We’ve yet to survey the area for amphibians, reptiles and mammals, but have already encountered the common frog, toad, rabbit, bank vole and grey squirrel during general maintenance work on the site and it is clear that the bat population is quite high – something that we intend to investigate further with the aid of bat detectors that will enable us to identify the species from the frequencies and sound patterns of their calls.

All the observation and research carried out this year has confirmed beyond doubt that maintaining parts of our churchyard as a conservation area has been beneficial, not only to the wildlife, but to many of the visitors tending graves in the churchyard, who now, often pause to take in the peaceful surroundings of a nature reserve and observe the wildlife at close quarters.

If you would like to take in this experience or help with surveys, feel free to contact me or Matt for a personal tour, or just come and sit on one of the benches in the middle of the churchyard on a sunny day and listen, look and marvel at the nature around you.

Tony Philp
(All photos taken in the churchyard this year) © TRP

Saturday, 10 December 2011

Little Gull

It was good to do some birding this evening after having done none during the previous two days due to long work hours. I thought it'd be yet another quiet visit, save for 4 Lesser Redpolls and a male Shoveler at Terry's Pool, but heading back to the causeway I got a call from "Midlands Birder" (thanks mate) saying there was a first-winter Little Gull resting with other gulls at Windmill Pool, so a bit of running got me there quickly and I enjoyed decent views of it in flight (despite fading light - it was late evening) over Windmill then Engine for a few minutes, before it disappeared towards Terry's. I think this is the fourth occurrence of this species at Earlswood this year, following the birds that visited in the spring, and the first ever winter record. It shows that the pre-roost gathering of mainly Black-headed Gulls, usually congregating at Windmill Pool each evening in winter, is worth checking for something unusual.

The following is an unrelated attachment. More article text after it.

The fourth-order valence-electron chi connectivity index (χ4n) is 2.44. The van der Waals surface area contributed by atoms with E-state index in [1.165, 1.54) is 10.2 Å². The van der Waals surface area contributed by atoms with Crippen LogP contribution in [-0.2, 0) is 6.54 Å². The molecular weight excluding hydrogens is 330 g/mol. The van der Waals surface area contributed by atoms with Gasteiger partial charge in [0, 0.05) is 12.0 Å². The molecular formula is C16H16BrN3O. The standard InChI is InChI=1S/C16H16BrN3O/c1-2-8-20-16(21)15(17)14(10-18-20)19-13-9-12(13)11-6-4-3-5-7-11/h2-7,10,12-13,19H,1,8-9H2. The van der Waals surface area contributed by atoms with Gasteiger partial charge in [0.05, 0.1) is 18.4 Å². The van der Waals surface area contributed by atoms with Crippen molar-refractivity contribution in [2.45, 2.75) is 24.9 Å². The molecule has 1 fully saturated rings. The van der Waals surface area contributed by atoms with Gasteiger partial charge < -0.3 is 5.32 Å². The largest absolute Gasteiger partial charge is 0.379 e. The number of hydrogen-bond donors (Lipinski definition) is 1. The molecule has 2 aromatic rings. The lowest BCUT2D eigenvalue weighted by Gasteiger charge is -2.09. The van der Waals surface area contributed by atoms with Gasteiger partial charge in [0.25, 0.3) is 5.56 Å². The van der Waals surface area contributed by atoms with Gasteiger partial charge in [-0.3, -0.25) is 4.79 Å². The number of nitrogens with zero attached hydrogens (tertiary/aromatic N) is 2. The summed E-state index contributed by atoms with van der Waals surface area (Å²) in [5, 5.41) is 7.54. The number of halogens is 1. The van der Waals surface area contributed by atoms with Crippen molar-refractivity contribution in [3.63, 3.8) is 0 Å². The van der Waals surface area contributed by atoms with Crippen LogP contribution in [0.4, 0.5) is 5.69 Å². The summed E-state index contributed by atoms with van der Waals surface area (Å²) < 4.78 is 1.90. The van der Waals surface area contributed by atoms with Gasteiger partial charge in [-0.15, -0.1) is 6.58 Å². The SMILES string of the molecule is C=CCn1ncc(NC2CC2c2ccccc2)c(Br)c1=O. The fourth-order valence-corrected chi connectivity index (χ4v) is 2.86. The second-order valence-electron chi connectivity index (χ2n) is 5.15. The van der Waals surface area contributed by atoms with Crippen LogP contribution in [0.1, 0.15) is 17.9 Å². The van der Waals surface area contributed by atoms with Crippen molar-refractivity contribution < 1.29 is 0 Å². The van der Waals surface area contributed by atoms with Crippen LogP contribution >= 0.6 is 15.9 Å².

M.P. Griffiths

Update: A video of the gull now uploaded by MB below.

Monday, 5 December 2011

Short-eared Owl

Yesterday, me and Jon Chidwick saw what we think was a Short-eared Owl briefly circling over Windmill Pool before vanishing somewhere to the east/northeast at ~9:45 am. My impression was that it was a migrant getting its bearings. Amazingly this seems to be only the fourth owl species reported at Earlswood, so perhaps another area first! It would be worth checking areas of rough grassland nearby, maybe Blythe Valley Country Park?

Other birds seen this month include a small long-staying flock of Teals currently favouring the "mudflats" (which are disappearing) at Windmill Pool.

M.P. Griffiths